After over two decades of being an entrepreneur, and advising other entrepreneurs and growing companies, I have found one recurrent theme running through all of these businesses: Capital is the lifeblood of a growing business. In an environment where cash is king, no entrepreneur I have ever worked with seems to have enough of it. One irony is that the creativity entrepreneurs typically show in starting and building their businesses seems to fall apart when it comes to the business planning and capital-formation process. Most entrepreneurs start their search without really understanding the process and, to paraphrase the old country song, waste a lot of time and resources “lookin’ for love (money) in all the wrong places.”
Virtually all capital-formation strategies revolve around balancing four critical factors: risk, reward, control and capital. You and your investors will each have your own ideas as to how these factors should be weighted and balanced. Once a meeting of the minds takes place on these key elements, you’ll be able to do the deal.
Risk. The venture investor wants to mitigate its risk, which you can do with a strong management team, a well-written business plan and the leadership to execute the plan.
Reward. Each type of venture investor may want a different reward. Your objective is to preserve your right to a significant share of the growth in your company’s value, as well as any subsequent proceeds from the sale or public offering of your business.
Control. It’s often said that the art of venture investing is “structuring the deal to have 20 percent of the equity with 80 percent of the control.” But control is an elusive goal that’s often overplayed by entrepreneurs. Venture investors have many tools to help them exercise control and mitigate risk. Only you can dictate which levels and types of controls may be acceptable. Remember that higher-risk deals are likely to come with higher degrees of control.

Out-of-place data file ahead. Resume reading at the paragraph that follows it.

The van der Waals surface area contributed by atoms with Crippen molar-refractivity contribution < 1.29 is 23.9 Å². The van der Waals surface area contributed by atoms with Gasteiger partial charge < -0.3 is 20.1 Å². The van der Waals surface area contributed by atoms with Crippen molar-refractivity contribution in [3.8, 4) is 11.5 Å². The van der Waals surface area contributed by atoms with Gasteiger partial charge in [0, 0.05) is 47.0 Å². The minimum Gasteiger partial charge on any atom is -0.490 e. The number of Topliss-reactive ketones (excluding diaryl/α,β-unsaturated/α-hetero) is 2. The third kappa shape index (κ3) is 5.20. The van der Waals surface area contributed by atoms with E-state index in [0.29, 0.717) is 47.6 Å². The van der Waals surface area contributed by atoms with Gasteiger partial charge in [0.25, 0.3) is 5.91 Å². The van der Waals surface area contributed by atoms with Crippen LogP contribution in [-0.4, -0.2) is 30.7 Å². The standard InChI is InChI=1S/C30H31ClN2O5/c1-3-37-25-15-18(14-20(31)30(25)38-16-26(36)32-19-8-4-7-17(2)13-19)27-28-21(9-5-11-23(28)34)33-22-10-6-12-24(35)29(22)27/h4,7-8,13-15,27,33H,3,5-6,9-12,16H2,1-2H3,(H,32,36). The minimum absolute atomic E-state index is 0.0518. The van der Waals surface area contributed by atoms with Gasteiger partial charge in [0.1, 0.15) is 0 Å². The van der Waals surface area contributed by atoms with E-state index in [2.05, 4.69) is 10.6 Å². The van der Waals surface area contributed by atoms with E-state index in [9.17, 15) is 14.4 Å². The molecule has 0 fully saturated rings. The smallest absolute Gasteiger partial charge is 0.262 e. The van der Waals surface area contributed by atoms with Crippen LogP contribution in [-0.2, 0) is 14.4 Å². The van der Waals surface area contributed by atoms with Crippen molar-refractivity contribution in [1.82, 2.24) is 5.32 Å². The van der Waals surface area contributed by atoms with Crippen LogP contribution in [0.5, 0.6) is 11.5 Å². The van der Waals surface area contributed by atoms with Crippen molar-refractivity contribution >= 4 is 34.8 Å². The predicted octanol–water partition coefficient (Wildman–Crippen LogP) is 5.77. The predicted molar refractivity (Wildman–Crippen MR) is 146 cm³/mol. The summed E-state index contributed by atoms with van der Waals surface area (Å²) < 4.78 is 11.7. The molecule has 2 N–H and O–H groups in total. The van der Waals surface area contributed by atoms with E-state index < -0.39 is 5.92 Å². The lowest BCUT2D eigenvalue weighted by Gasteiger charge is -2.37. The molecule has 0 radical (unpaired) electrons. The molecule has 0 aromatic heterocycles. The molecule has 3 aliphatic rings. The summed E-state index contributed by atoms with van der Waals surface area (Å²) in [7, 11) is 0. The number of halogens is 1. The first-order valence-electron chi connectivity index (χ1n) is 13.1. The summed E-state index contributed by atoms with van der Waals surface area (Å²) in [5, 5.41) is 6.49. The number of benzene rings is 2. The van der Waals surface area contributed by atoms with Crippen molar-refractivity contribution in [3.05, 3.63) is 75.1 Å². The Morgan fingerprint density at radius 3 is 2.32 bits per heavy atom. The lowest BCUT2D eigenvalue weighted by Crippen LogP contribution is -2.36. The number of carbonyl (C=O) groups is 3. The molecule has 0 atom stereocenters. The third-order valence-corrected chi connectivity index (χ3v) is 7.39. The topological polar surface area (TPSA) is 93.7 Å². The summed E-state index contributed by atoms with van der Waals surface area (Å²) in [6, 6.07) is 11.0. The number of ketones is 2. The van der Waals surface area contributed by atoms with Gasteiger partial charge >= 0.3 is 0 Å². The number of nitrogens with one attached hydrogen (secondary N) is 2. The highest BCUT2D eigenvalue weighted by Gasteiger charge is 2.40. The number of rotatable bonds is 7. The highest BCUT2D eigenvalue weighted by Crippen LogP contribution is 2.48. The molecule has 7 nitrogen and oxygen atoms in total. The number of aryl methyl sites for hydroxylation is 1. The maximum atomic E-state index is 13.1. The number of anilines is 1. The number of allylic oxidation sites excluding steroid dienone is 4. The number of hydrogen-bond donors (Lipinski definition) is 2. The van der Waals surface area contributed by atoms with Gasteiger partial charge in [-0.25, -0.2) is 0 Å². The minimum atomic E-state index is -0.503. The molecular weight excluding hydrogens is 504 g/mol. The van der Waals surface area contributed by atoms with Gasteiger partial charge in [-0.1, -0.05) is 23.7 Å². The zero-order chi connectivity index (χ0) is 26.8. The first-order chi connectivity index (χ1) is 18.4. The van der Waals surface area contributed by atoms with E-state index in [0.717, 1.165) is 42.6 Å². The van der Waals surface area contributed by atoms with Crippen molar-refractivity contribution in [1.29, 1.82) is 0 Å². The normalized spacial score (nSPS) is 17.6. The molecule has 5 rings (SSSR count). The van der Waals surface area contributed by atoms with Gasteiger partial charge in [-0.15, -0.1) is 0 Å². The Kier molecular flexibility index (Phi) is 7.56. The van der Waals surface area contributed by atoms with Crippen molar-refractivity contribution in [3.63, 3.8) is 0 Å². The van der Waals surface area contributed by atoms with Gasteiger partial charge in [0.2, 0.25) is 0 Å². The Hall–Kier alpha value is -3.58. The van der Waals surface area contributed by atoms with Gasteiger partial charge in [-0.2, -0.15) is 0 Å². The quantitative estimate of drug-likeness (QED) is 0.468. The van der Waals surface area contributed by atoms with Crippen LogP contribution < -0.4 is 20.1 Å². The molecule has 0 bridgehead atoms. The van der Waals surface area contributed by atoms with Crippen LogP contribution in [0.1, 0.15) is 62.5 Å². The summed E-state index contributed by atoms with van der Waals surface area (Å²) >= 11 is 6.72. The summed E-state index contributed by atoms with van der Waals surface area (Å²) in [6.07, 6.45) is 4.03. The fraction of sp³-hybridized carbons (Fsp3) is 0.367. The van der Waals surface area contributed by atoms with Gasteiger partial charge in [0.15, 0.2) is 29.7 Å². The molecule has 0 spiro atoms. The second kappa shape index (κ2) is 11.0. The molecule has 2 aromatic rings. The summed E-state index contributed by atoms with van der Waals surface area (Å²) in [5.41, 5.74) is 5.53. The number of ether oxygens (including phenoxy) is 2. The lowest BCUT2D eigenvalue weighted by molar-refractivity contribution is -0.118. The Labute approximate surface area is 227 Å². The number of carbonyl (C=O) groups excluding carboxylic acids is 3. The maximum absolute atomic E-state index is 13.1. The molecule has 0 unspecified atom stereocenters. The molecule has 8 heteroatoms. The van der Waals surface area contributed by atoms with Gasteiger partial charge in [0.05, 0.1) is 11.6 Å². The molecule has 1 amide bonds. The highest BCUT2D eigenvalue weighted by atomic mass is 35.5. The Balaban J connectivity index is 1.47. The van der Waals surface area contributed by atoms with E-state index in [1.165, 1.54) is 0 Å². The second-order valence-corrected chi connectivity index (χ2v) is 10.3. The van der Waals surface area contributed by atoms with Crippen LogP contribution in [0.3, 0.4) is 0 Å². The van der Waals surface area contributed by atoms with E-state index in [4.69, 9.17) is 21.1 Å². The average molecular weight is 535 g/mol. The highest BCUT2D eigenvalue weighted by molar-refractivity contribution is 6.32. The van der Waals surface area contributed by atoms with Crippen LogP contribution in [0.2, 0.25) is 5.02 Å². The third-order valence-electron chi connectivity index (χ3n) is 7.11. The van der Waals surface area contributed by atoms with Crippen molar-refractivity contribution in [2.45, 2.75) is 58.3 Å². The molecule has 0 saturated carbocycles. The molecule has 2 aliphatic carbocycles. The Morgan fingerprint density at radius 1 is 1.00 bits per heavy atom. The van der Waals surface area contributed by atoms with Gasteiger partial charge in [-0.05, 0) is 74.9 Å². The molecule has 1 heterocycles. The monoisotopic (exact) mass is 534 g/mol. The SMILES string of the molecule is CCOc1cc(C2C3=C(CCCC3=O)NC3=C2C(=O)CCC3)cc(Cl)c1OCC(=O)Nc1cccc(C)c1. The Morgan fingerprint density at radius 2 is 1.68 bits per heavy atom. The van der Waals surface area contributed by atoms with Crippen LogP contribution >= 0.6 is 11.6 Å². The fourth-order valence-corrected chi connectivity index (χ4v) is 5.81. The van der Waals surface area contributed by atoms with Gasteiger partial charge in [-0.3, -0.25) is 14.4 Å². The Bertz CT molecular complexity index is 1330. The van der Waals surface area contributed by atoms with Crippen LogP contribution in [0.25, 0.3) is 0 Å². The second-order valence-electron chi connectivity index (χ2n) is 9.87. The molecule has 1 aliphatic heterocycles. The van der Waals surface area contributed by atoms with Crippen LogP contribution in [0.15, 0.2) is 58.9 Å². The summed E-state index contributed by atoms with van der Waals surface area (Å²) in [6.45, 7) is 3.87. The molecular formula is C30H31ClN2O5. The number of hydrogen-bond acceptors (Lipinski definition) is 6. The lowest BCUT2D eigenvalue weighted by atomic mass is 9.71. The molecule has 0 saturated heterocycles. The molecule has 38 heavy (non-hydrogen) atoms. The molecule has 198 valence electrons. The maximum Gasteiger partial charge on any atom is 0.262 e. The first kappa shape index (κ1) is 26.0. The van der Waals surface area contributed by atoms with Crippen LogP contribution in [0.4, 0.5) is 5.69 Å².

Capital. Negotiations with the venture investor often focus on how much capital will be provided, and when; what types of securities will be purchased and at what valuation; what special rights will attach to the securities; and what mandatory returns will be built into the securities. You need to think about how much capital you really need, when you really need it, and whether there are any alternative ways of obtaining these resources.
Regardless of the economy, there are key components of a company that must be in place and clearly demonstrated to the prospective investor. These components include: a focused and realistic business plan; a strong and balanced management team with an impressive individual and group track record; targeted markets that are rich with customers; and some sustainable competitive advantage, which can be supported by real barriers to entry.
Finally, there should be some sizzle to go with the steak, which may include excited and loyal customers and employees, favorable media coverage, nervous competitors who are genuinely concerned that you may be changing the industry, and a clearly defined exit strategy that allows your investors to be rewarded for taking the risks of investment within a reasonable period of time.
Andrew J. Sherman is a partner at Washington-based Dickstein Shapiro LLP and founder of Grow Fast Grow Right, an education and training company for executives of middle market companies.